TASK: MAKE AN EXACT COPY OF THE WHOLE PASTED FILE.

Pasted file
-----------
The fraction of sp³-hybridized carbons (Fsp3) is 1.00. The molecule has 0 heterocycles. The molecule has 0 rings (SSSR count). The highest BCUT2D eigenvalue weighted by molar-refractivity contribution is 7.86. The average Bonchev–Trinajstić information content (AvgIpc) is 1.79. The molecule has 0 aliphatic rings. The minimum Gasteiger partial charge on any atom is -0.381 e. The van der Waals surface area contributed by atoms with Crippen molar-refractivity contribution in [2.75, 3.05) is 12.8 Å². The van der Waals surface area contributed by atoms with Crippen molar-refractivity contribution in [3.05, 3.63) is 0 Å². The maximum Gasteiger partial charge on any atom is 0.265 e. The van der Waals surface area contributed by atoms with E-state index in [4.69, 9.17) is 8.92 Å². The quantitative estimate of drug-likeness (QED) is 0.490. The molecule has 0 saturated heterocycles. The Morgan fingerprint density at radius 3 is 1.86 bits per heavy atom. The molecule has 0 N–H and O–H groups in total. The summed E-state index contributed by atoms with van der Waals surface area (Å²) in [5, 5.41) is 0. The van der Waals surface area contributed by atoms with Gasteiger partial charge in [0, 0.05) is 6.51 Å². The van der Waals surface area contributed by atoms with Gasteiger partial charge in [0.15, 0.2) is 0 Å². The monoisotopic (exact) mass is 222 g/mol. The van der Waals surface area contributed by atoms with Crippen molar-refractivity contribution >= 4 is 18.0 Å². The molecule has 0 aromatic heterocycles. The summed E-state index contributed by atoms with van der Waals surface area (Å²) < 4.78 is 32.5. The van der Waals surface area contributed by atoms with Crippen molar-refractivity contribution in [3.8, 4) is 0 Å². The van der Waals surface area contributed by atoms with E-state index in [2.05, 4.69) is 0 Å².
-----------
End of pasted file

The fraction of sp³-hybridized carbons (Fsp3) is 1.00. The molecule has 0 heterocycles. The molecule has 0 rings (SSSR count). The highest BCUT2D eigenvalue weighted by molar-refractivity contribution is 7.86. The average Bonchev–Trinajstić information content (AvgIpc) is 1.79. The molecule has 0 aliphatic rings. The minimum Gasteiger partial charge on any atom is -0.381 e. The van der Waals surface area contributed by atoms with Crippen molar-refractivity contribution in [2.75, 3.05) is 12.8 Å². The van der Waals surface area contributed by atoms with Crippen molar-refractivity contribution in [3.05, 3.63) is 0 Å². The maximum Gasteiger partial charge on any atom is 0.265 e. The van der Waals surface area contributed by atoms with E-state index in [4.69, 9.17) is 8.92 Å². The quantitative estimate of drug-likeness (QED) is 0.490. The molecule has 0 saturated heterocycles. The Morgan fingerprint density at radius 3 is 1.86 bits per heavy atom. The molecule has 0 N–H and O–H groups in total. The summed E-state index contributed by atoms with van der Waals surface area (Å²) in [5, 5.41) is 0. The van der Waals surface area contributed by atoms with Gasteiger partial charge in [0, 0.05) is 6.51 Å². The van der Waals surface area contributed by atoms with Gasteiger partial charge in [0.15, 0.2) is 0 Å². The monoisotopic (exact) mass is 222 g/mol. The van der Waals surface area contributed by atoms with Crippen molar-refractivity contribution >= 4 is 18.0 Å². The molecule has 0 aromatic heterocycles. The summed E-state index contributed by atoms with van der Waals surface area (Å²) < 4.78 is 32.5. The van der Waals surface area contributed by atoms with Crippen molar-refractivity contribution in [3.8, 4) is 0 Å². The van der Waals surface area contributed by atoms with E-state index in [2.05, 4.69) is 0 Å².